transfer to the environment and nutrient and oxygen production affect the pH of the water. Growth rates
are generally lower for open ponds because sunlight energy is diminished below the water surface leaving
algae cells at the bottom of the pond with little energy for growth. Mixing can be implemented to allow
algae cells adequate exposure to photons, but mixing is not a full solution.

Closed Photobioreactors
While pond reactors are open to the atmosphere, closed photobioreactors are enclosed systems usually in
the form of tubes or plates that contain the algae broth. They are more complicated than open pond
systems but allow for much finer control over growth conditions and inputs in a more compact area. [48,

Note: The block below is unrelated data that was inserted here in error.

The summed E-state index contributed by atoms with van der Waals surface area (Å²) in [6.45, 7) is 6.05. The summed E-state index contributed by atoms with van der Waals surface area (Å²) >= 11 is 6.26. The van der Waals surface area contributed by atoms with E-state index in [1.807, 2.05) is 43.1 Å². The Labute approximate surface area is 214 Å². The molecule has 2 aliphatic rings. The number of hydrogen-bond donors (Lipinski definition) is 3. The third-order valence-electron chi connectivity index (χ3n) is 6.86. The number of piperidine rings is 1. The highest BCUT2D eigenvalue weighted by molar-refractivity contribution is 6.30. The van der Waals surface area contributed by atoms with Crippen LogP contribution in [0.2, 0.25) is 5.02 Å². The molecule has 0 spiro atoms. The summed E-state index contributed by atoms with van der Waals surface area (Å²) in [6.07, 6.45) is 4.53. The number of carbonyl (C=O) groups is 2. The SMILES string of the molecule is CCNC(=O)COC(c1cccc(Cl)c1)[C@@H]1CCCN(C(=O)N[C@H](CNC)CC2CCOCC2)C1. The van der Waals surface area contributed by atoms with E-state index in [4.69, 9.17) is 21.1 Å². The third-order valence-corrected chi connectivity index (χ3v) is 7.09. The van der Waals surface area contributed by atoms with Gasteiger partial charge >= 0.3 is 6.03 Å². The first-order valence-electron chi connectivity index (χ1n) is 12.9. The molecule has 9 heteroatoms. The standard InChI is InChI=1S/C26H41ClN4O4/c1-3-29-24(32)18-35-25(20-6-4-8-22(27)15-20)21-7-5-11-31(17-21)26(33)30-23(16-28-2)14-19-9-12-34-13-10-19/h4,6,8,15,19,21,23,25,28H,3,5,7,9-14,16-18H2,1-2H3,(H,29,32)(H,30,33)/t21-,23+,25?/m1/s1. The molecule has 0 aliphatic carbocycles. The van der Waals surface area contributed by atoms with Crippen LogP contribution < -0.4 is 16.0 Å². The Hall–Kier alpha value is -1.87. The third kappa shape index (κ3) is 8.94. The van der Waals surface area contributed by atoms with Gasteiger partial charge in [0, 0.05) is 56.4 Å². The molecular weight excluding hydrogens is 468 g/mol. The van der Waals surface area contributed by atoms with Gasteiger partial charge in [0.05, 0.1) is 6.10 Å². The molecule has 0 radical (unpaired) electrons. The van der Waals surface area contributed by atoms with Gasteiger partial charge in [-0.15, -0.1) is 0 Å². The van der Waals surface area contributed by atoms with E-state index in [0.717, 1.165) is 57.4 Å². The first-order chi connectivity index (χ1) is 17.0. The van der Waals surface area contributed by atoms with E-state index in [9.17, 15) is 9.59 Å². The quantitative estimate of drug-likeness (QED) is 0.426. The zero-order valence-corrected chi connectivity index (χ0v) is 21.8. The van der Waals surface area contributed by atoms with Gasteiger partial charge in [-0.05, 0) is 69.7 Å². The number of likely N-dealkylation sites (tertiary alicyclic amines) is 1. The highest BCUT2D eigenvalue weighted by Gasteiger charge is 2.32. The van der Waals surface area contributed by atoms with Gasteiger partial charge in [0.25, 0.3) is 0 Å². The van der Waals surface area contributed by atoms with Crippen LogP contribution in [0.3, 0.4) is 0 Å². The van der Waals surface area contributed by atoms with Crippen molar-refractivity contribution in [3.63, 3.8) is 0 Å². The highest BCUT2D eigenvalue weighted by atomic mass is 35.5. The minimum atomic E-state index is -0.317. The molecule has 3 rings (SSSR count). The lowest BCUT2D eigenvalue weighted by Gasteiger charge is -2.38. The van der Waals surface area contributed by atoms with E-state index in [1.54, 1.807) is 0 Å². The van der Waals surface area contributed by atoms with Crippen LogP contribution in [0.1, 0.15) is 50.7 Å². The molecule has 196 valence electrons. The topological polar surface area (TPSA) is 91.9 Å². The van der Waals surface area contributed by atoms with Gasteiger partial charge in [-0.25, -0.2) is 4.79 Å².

51] A tubular photobioreactor (shown in Figure 7) is one of the more common closed designs. Other
designs include flat plate reactors, inclined plates, helical coils and combinations of different designs.
Closed reactors are generally more expensive to construct and operate due to materials, pumps and
control equipment required, but overall algae growth is higher compared to open systems because of
greater control over the growth conditions and inputs.




                                                    14
                      Figure 7. Schematic of a typical closed photobioreactor. [47]

Closed tubular or plate type photobioreactors tend to have smaller dimensions compared with open pond
systems. Tube diameters are typically less than 0.1 meters and can be up to 80 meters long. [7] Some of
the problems with growth in ponds are resolved when using a closed reactor. For example, complete
control over temperature, pH, nutrient inputs and mixing is achievable using a closed system. This control